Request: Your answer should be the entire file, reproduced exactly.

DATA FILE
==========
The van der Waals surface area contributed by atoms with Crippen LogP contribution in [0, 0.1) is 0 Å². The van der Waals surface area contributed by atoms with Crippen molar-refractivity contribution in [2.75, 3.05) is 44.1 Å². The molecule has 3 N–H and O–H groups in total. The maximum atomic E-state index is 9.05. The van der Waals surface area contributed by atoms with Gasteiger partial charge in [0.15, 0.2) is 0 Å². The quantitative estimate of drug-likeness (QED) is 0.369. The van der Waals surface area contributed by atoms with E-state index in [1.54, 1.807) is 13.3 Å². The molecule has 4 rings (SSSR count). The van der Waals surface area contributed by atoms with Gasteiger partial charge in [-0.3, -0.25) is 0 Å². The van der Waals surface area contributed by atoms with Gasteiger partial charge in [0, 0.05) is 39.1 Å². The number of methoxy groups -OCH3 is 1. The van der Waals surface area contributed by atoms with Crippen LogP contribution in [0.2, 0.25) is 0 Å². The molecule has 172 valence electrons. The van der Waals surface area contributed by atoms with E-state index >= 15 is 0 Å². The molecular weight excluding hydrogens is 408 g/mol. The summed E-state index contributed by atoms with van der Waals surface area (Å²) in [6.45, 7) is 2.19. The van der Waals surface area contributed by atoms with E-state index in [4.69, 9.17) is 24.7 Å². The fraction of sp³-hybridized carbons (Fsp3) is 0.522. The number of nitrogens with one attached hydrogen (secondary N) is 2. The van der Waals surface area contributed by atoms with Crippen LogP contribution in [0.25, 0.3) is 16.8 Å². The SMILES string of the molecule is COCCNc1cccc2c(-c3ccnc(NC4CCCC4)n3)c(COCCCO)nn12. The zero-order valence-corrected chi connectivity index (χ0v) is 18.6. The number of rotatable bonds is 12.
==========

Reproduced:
The van der Waals surface area contributed by atoms with Crippen LogP contribution in [0, 0.1) is 0 Å². The van der Waals surface area contributed by atoms with Crippen molar-refractivity contribution in [2.75, 3.05) is 44.1 Å². The molecule has 3 N–H and O–H groups in total. The maximum atomic E-state index is 9.05. The van der Waals surface area contributed by atoms with Gasteiger partial charge in [0.15, 0.2) is 0 Å². The quantitative estimate of drug-likeness (QED) is 0.369. The van der Waals surface area contributed by atoms with E-state index in [1.54, 1.807) is 13.3 Å². The molecule has 4 rings (SSSR count). The van der Waals surface area contributed by atoms with Gasteiger partial charge in [-0.3, -0.25) is 0 Å². The van der Waals surface area contributed by atoms with Gasteiger partial charge in [0, 0.05) is 39.1 Å². The number of methoxy groups -OCH3 is 1. The van der Waals surface area contributed by atoms with Crippen LogP contribution in [0.2, 0.25) is 0 Å². The molecule has 172 valence electrons. The van der Waals surface area contributed by atoms with E-state index >= 15 is 0 Å². The molecular weight excluding hydrogens is 408 g/mol. The summed E-state index contributed by atoms with van der Waals surface area (Å²) in [6.45, 7) is 2.19. The van der Waals surface area contributed by atoms with E-state index in [4.69, 9.17) is 24.7 Å². The fraction of sp³-hybridized carbons (Fsp3) is 0.522. The number of nitrogens with one attached hydrogen (secondary N) is 2. The van der Waals surface area contributed by atoms with Crippen LogP contribution in [0.25, 0.3) is 16.8 Å². The SMILES string of the molecule is COCCNc1cccc2c(-c3ccnc(NC4CCCC4)n3)c(COCCCO)nn12. The zero-order valence-corrected chi connectivity index (χ0v) is 18.6. The number of rotatable bonds is 12.